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2008/1/5, steve rice <[log in to unmask]>:
--- Paul Bartlett <[log in to unmask]> wrote:

> On Sat, 5 Jan 2008, MacLeod Dave wrote:
>
> > How long do you think it would take for a single
> person to transcribe the
> > whole thing by hand? Are you allowed to take
> computers into the library for
> > this purpose?
>
> Yes, laptop computers are allowed in the Library of
> Congress, at least
> in the general reading rooms.  However, the total
> amount of material is
> actually quite large and could take many, many
> man-days of nothing but
> straight transcription effort, I would say.  As I
> recall, the bound
> volumes they have of "Discussiones," "Circulare,"
> and "Schola et Vita"
> run to about eleven fairly substantial volumes of, I
> would say, octavo
> size, and the LoC may not have everything.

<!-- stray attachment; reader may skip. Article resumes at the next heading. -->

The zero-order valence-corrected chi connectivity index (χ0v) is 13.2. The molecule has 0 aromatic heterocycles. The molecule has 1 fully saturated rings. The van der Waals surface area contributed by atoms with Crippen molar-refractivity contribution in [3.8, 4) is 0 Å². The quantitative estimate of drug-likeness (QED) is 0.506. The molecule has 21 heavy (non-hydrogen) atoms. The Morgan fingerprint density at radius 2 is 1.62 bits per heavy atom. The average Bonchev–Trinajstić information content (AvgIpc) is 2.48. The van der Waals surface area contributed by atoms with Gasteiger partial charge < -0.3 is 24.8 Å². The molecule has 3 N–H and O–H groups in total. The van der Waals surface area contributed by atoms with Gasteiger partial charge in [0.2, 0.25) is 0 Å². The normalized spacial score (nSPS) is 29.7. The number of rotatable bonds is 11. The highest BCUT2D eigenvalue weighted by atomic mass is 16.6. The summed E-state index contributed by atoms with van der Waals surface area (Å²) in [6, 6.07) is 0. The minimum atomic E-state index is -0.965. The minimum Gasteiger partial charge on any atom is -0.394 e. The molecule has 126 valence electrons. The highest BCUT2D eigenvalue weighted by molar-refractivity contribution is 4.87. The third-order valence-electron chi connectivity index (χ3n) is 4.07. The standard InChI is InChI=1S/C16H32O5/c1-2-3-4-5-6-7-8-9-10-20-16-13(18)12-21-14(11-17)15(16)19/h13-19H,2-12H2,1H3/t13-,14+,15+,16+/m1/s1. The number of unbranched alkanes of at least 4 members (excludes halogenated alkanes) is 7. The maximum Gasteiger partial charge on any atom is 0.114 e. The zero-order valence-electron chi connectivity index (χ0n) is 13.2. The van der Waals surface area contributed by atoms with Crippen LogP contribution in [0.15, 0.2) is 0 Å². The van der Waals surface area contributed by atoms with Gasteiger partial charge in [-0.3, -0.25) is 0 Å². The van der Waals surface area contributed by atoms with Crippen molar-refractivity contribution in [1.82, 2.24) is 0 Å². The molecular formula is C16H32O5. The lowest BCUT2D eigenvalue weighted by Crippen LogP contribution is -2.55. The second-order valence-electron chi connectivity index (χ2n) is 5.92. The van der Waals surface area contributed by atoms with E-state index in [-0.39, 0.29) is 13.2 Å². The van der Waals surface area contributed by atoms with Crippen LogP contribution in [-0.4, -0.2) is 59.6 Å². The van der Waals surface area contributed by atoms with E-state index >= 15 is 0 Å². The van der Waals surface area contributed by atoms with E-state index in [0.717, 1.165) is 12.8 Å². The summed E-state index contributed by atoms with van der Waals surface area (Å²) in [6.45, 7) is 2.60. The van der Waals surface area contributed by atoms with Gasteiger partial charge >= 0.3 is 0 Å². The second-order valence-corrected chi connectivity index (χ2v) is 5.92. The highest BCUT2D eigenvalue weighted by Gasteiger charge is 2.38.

What about a compromise? While some of the materials
are fragile, presumably not all are, and cutting a
page is no big deal: you aren't photocopying. If a
camera could be used for some of the material, the
resulting images could be hand-copied by one of us
looneys. That would reduce the amount of hand-copying.
And even that could be dealt with in other ways, if
you wouldn't mind the annoyance: take along a
recorder. (I have a small one I use when I'm
interviewing or covering a meeting; it can handle 13
hours or thereabouts.) Then just read into the mike.
You might want to jot down any troublesome spellings
(e.g., names). Again, someone else could do the
transcription later. We could start phonemic and later
change to classical if desired.

It wouldn't have to be done in a day or a week or even
a month.

As to copyright, this comes under the Fair Use
provision, specifically Scholarly Use--at least in the
US.

Steve


I'd transcribe it for sure, even if it were just a sound file. I type at about 100 wpm and would love nothing more than to be able to record all this information and put it up online. So count me in as another interested looney.

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